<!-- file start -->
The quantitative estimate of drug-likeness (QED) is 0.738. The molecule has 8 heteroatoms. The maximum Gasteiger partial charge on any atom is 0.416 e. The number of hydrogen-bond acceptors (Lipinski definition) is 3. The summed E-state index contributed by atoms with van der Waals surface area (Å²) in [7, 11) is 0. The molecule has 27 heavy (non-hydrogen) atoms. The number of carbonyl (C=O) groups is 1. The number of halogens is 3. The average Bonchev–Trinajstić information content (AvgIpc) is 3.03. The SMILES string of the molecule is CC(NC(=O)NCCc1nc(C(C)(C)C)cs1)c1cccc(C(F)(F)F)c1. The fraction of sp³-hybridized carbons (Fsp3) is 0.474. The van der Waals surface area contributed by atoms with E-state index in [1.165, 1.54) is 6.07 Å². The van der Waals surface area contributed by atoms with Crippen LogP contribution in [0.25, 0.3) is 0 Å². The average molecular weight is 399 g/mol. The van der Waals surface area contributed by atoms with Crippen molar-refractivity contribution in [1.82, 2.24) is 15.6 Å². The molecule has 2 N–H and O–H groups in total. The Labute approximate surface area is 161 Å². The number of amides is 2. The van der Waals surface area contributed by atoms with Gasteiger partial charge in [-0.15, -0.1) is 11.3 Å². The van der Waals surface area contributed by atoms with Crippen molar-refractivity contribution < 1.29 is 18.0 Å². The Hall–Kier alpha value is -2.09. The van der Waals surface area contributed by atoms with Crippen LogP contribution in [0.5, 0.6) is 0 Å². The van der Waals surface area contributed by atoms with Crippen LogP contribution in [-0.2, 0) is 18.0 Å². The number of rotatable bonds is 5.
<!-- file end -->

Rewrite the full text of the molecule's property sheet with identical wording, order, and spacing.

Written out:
The quantitative estimate of drug-likeness (QED) is 0.738. The molecule has 8 heteroatoms. The maximum Gasteiger partial charge on any atom is 0.416 e. The number of hydrogen-bond acceptors (Lipinski definition) is 3. The summed E-state index contributed by atoms with van der Waals surface area (Å²) in [7, 11) is 0. The molecule has 27 heavy (non-hydrogen) atoms. The number of carbonyl (C=O) groups is 1. The number of halogens is 3. The average Bonchev–Trinajstić information content (AvgIpc) is 3.03. The SMILES string of the molecule is CC(NC(=O)NCCc1nc(C(C)(C)C)cs1)c1cccc(C(F)(F)F)c1. The fraction of sp³-hybridized carbons (Fsp3) is 0.474. The van der Waals surface area contributed by atoms with E-state index in [1.165, 1.54) is 6.07 Å². The van der Waals surface area contributed by atoms with Crippen LogP contribution in [0.25, 0.3) is 0 Å². The average molecular weight is 399 g/mol. The van der Waals surface area contributed by atoms with Crippen molar-refractivity contribution in [1.82, 2.24) is 15.6 Å². The molecule has 2 N–H and O–H groups in total. The Labute approximate surface area is 161 Å². The number of amides is 2. The van der Waals surface area contributed by atoms with Gasteiger partial charge in [-0.15, -0.1) is 11.3 Å². The van der Waals surface area contributed by atoms with Crippen molar-refractivity contribution < 1.29 is 18.0 Å². The Hall–Kier alpha value is -2.09. The van der Waals surface area contributed by atoms with Crippen LogP contribution in [0.5, 0.6) is 0 Å². The van der Waals surface area contributed by atoms with Crippen LogP contribution in [-0.2, 0) is 18.0 Å². The number of rotatable bonds is 5.